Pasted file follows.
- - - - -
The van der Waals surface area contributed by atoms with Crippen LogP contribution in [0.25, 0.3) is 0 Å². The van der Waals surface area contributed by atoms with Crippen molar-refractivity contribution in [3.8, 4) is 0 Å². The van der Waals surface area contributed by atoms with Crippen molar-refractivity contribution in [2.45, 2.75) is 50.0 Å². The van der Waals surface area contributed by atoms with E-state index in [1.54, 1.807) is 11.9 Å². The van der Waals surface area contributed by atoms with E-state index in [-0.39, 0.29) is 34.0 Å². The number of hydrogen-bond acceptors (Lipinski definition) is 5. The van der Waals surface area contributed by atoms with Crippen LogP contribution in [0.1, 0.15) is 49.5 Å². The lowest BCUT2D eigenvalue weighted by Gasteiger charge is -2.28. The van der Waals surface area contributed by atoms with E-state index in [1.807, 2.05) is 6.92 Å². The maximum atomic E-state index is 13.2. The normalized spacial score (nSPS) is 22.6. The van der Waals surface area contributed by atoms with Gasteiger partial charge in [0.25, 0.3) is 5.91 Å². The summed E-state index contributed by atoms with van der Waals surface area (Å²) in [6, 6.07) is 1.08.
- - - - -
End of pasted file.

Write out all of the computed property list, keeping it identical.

The van der Waals surface area contributed by atoms with Crippen LogP contribution in [0.25, 0.3) is 0 Å². The van der Waals surface area contributed by atoms with Crippen molar-refractivity contribution in [3.8, 4) is 0 Å². The van der Waals surface area contributed by atoms with Crippen molar-refractivity contribution in [2.45, 2.75) is 50.0 Å². The van der Waals surface area contributed by atoms with E-state index in [1.54, 1.807) is 11.9 Å². The van der Waals surface area contributed by atoms with E-state index in [-0.39, 0.29) is 34.0 Å². The number of hydrogen-bond acceptors (Lipinski definition) is 5. The van der Waals surface area contributed by atoms with Crippen LogP contribution in [0.1, 0.15) is 49.5 Å². The lowest BCUT2D eigenvalue weighted by Gasteiger charge is -2.28. The van der Waals surface area contributed by atoms with E-state index in [1.807, 2.05) is 6.92 Å². The maximum atomic E-state index is 13.2. The normalized spacial score (nSPS) is 22.6. The van der Waals surface area contributed by atoms with Gasteiger partial charge in [0.25, 0.3) is 5.91 Å². The summed E-state index contributed by atoms with van der Waals surface area (Å²) in [6, 6.07) is 1.08.